Temptations To Sin – Twenty-Sixth Sunday in Ordinary Time

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Lesson Overview

In this week’s Gospel passage Jesus says whoever is not against Him is for Him, while laying out a difficult teaching on the nature and consequences of sin. Jesus’ teaching is simple in concept, but it is difficult to be His disciple in practice. In this lesson, students analyze scenarios of sin to apply Jesus’ teaching.

Lesson Materials

Activity Part I, Gospel Reading 

  1. Read the Gospel passage aloud to your students as they follow along. Then discuss the focus and reflection questions with them as a class.

Focus Questions 

Lower Elementary Gospel Reading, Mark 9:38-48

  1. What do you think Jesus meant when He said, "whoever is not against us is for us" ? Jesus explains that anyone who performs a mighty deed in His name cannot at the same be against Him.
  2. Do you think it is a sin to cause someone else to sin? It is sinful to intentionally cause someone else to sin, even if you are not sinning directly yourself. The Catechism explains “we have a responsibility for the sins committed by others when we cooperate in them” (CCC 1868).
  3. Gehenna is another name for Hell. What does Jesus teach about the consequences of sin? Gehenna or Hell is the consequence for our sins.

Activity Part II, Sin Scenarios

  1. Read the Sin Scenarios aloud to your students as they follow along and discuss the questions together as a class.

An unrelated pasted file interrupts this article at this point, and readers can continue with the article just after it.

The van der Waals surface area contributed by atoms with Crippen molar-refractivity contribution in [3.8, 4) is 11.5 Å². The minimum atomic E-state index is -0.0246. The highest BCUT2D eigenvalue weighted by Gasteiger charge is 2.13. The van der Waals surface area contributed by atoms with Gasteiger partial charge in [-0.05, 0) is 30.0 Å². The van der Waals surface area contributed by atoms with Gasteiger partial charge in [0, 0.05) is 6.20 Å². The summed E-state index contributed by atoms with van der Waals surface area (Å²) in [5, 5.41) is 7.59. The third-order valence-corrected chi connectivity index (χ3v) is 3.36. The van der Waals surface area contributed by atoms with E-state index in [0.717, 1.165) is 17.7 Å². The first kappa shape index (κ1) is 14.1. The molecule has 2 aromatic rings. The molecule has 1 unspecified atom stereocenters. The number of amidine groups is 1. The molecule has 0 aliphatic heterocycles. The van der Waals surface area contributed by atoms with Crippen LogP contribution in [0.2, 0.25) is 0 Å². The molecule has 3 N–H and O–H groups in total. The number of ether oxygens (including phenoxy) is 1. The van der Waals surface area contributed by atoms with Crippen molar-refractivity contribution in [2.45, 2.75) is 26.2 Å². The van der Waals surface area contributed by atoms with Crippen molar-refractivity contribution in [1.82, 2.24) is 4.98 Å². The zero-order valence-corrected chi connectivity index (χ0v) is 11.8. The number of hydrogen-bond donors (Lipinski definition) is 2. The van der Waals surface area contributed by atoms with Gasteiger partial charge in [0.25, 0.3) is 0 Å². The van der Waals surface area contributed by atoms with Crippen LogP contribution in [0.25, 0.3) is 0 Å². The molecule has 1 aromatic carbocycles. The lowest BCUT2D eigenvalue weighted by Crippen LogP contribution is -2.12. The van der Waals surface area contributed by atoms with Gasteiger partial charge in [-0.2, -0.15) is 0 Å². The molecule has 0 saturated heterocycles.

Sin Scenarios 

A. Dave is shopping at a department store. He sees a sweater that he really likes. Dave cannot afford to buy the sweater. Looking around to see if there are any store employees watching, Dave puts the sweater in his shopping bag and walks out of the store without paying for the sweater. 

  1. How is Dave sinning this situation? Dave’s sin is stealing the sweater.
  2. What should Dave do? Dave should have put the sweater back and left the store. He could save up his money to return later and buy the sweater. Or he could decide he already has enough clothes—much more than most people in the world have—and he really doesn’t need another sweater.

B. Helen and her friends are playing on the playground. As they are playing, one of Helen’s friends, Elizabeth, keeps calling another friend, Jane, a loser. It’s obvious that Jane does not like being called this name. Helen knows that Jane doesn’t like it, but is afraid if she says something to Elizabeth, she’ll be called names too. Helen does not say anything. 

  1. Who is sinning in this situation? How? Elizabeth sinned by calling Jane names. Helen is sinning too, by witnessing what happened, knowing it was wrong, but not acting to stop Elizabeth’s bullying. This is a sin of omission.
  2. What should Helen do? Helen should have stood up to Elizabeth and asked her to stop calling Jane names. She could have made an effort to be especially kind to Jane so that others could see her and know what it looks like to be a friend. Helen and Jane could have stopped playing with Elizabeth and found something else to do.

C. Jose and Carl want to go see a movie, but don’t have the money for tickets. Jose knows that his mom keeps some money in her purse. Jose asks Carl to keep watch for his mom at the doorway to her room while he takes the money from her purse. Carl agrees and stands at the doorway watching for Jose’s Mom. 

  1. Who is sinning in this situation? How? Both Jose and Carl are sinning. Jose is stealing money from his mom, while Carl, who is not directly committing a sin, is sinning by cooperating with Jose’s sin. Both are also sinning by knowingly using stolen money to buy the movie tickets.
  2. What should Carl do? Carl should have refused to help Jose steal the money. He could have also suggested they find something else to do other than see the movie.

 

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